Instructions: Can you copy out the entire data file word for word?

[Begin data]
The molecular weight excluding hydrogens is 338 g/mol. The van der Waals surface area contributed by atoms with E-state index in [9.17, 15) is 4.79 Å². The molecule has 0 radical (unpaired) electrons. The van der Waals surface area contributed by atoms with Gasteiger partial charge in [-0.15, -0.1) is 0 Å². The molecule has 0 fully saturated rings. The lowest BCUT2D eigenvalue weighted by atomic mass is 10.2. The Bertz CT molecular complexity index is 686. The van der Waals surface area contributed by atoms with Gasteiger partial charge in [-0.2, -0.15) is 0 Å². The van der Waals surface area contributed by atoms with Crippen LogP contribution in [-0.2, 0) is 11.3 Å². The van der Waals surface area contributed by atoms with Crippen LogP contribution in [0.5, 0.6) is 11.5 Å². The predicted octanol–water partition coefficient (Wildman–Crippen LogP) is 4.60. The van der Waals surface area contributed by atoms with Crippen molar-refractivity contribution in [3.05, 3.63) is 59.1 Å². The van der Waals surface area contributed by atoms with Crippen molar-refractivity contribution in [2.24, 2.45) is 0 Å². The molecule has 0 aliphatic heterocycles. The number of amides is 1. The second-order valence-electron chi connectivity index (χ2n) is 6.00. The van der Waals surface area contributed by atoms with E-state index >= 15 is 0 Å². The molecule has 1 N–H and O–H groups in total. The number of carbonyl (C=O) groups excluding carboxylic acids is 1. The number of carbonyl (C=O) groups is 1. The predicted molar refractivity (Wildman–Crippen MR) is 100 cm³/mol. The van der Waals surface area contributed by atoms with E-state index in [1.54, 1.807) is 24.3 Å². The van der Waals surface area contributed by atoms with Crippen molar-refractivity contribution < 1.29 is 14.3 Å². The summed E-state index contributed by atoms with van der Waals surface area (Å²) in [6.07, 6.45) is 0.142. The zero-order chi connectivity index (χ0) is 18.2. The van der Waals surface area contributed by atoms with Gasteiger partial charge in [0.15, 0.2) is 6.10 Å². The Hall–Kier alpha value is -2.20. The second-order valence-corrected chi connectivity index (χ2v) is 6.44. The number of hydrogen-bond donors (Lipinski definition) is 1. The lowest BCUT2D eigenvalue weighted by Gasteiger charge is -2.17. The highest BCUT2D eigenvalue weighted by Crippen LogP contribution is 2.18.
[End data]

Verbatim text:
The molecular weight excluding hydrogens is 338 g/mol. The van der Waals surface area contributed by atoms with E-state index in [9.17, 15) is 4.79 Å². The molecule has 0 radical (unpaired) electrons. The van der Waals surface area contributed by atoms with Gasteiger partial charge in [-0.15, -0.1) is 0 Å². The molecule has 0 fully saturated rings. The lowest BCUT2D eigenvalue weighted by atomic mass is 10.2. The Bertz CT molecular complexity index is 686. The van der Waals surface area contributed by atoms with Gasteiger partial charge in [-0.2, -0.15) is 0 Å². The van der Waals surface area contributed by atoms with Crippen LogP contribution in [-0.2, 0) is 11.3 Å². The van der Waals surface area contributed by atoms with Crippen LogP contribution in [0.5, 0.6) is 11.5 Å². The predicted octanol–water partition coefficient (Wildman–Crippen LogP) is 4.60. The van der Waals surface area contributed by atoms with Crippen molar-refractivity contribution in [3.05, 3.63) is 59.1 Å². The van der Waals surface area contributed by atoms with Crippen molar-refractivity contribution in [2.24, 2.45) is 0 Å². The molecule has 0 aliphatic heterocycles. The number of amides is 1. The second-order valence-electron chi connectivity index (χ2n) is 6.00. The van der Waals surface area contributed by atoms with E-state index >= 15 is 0 Å². The molecule has 1 N–H and O–H groups in total. The number of carbonyl (C=O) groups excluding carboxylic acids is 1. The number of carbonyl (C=O) groups is 1. The predicted molar refractivity (Wildman–Crippen MR) is 100 cm³/mol. The van der Waals surface area contributed by atoms with E-state index in [1.54, 1.807) is 24.3 Å². The van der Waals surface area contributed by atoms with Crippen molar-refractivity contribution < 1.29 is 14.3 Å². The summed E-state index contributed by atoms with van der Waals surface area (Å²) in [6.07, 6.45) is 0.142. The zero-order chi connectivity index (χ0) is 18.2. The van der Waals surface area contributed by atoms with Gasteiger partial charge in [0.15, 0.2) is 6.10 Å². The Hall–Kier alpha value is -2.20. The second-order valence-corrected chi connectivity index (χ2v) is 6.44. The number of hydrogen-bond donors (Lipinski definition) is 1. The lowest BCUT2D eigenvalue weighted by Gasteiger charge is -2.17. The highest BCUT2D eigenvalue weighted by Crippen LogP contribution is 2.18.